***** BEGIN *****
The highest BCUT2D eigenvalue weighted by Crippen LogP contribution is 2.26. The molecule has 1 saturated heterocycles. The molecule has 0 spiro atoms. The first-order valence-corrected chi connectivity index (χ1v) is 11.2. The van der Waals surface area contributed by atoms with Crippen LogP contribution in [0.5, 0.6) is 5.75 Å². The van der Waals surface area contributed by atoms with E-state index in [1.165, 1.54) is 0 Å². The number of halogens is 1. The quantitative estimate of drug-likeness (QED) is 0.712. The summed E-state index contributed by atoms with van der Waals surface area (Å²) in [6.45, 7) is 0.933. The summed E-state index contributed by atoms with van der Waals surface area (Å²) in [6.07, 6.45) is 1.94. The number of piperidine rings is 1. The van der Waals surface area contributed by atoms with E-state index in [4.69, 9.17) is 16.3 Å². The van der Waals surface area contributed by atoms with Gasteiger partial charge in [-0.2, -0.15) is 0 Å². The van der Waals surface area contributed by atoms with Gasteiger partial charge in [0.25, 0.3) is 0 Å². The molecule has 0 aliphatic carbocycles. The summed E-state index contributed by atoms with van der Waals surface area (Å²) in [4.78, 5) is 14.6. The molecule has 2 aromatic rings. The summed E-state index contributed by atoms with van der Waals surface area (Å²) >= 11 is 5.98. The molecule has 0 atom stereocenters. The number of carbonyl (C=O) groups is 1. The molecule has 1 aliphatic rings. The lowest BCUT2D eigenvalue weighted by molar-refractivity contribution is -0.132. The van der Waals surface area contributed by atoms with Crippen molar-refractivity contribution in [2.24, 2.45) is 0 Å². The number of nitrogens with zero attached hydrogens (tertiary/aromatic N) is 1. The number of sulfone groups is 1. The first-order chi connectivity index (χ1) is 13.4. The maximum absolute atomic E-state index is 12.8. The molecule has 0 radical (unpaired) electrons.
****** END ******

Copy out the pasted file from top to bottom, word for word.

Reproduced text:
The highest BCUT2D eigenvalue weighted by Crippen LogP contribution is 2.26. The molecule has 1 saturated heterocycles. The molecule has 0 spiro atoms. The first-order valence-corrected chi connectivity index (χ1v) is 11.2. The van der Waals surface area contributed by atoms with Crippen LogP contribution in [0.5, 0.6) is 5.75 Å². The van der Waals surface area contributed by atoms with E-state index in [1.165, 1.54) is 0 Å². The number of halogens is 1. The quantitative estimate of drug-likeness (QED) is 0.712. The summed E-state index contributed by atoms with van der Waals surface area (Å²) in [6.45, 7) is 0.933. The summed E-state index contributed by atoms with van der Waals surface area (Å²) in [6.07, 6.45) is 1.94. The number of piperidine rings is 1. The van der Waals surface area contributed by atoms with E-state index in [4.69, 9.17) is 16.3 Å². The van der Waals surface area contributed by atoms with Gasteiger partial charge in [-0.2, -0.15) is 0 Å². The van der Waals surface area contributed by atoms with Gasteiger partial charge in [0.25, 0.3) is 0 Å². The molecule has 0 aliphatic carbocycles. The summed E-state index contributed by atoms with van der Waals surface area (Å²) in [4.78, 5) is 14.6. The molecule has 2 aromatic rings. The summed E-state index contributed by atoms with van der Waals surface area (Å²) >= 11 is 5.98. The molecule has 0 atom stereocenters. The number of carbonyl (C=O) groups is 1. The molecule has 1 aliphatic rings. The lowest BCUT2D eigenvalue weighted by molar-refractivity contribution is -0.132. The van der Waals surface area contributed by atoms with Crippen molar-refractivity contribution in [2.24, 2.45) is 0 Å². The number of nitrogens with zero attached hydrogens (tertiary/aromatic N) is 1. The number of sulfone groups is 1. The first-order chi connectivity index (χ1) is 13.4. The maximum absolute atomic E-state index is 12.8. The molecule has 0 radical (unpaired) electrons.